By John Pomerleau, Director of Industry Marketing, Motorola Solutions
As kids, how many of us experienced a Christmas morning when you received that toy you were dying to get — only to find out that it required batteries you didn’t have? Or why are the best seats in airports the ones next to the plugs which usually means sitting on the floor? Ever have an important call and your smartphone battery dies before you finish, and you forgot your charger?
Batteries are an important part of our day-to-day lives, but to field technicians, batteries are critical. Battery life is the biggest concern for many of our customers’ field operations because a dead battery can affect critical business operations and be costly due to stalled productivity. Technicians may have the best technology tools from robust applications, the latest 4G LTE connections for real-time updates, bar code scanning, navigation, and more — but if the battery doesn’t get them through a full shift — all the features are useless.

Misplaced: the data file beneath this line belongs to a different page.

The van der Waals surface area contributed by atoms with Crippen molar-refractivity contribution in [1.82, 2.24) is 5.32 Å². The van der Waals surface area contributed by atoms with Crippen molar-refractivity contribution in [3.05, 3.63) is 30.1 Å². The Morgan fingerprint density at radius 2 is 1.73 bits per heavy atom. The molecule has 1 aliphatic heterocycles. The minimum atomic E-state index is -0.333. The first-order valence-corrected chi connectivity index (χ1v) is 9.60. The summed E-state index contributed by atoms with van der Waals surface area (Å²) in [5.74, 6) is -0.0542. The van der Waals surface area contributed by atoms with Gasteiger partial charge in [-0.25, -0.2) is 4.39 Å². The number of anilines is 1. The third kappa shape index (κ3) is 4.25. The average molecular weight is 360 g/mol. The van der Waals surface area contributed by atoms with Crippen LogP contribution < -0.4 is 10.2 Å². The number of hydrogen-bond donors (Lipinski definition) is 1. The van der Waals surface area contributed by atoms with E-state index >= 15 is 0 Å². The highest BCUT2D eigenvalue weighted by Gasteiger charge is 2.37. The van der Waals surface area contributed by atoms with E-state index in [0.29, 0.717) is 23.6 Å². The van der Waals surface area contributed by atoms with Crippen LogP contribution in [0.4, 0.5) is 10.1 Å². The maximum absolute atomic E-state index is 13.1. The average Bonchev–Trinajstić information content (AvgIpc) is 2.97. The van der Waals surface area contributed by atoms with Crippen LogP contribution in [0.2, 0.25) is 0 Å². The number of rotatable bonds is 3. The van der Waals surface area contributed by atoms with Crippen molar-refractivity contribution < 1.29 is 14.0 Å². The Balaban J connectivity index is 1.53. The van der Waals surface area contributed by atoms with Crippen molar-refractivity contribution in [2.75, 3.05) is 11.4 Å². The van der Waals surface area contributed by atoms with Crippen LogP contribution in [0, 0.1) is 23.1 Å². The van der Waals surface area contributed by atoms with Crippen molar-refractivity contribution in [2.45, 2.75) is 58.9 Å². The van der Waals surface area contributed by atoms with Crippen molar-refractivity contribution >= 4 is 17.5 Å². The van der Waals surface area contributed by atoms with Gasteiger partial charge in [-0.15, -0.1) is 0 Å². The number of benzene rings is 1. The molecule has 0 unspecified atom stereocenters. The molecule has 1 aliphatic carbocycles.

While on the surface batteries may look alike — quality and performance can vary dramatically across brands. And even within the same brand, varying factors around usage and storage patterns mean each individual battery will lose power at differing rates.
This is why it’s important to not only consider what constitutes a quality battery design for optimal enterprise use but also look at what information you can derive about the battery as it ages for better battery management across multiple handhelds.
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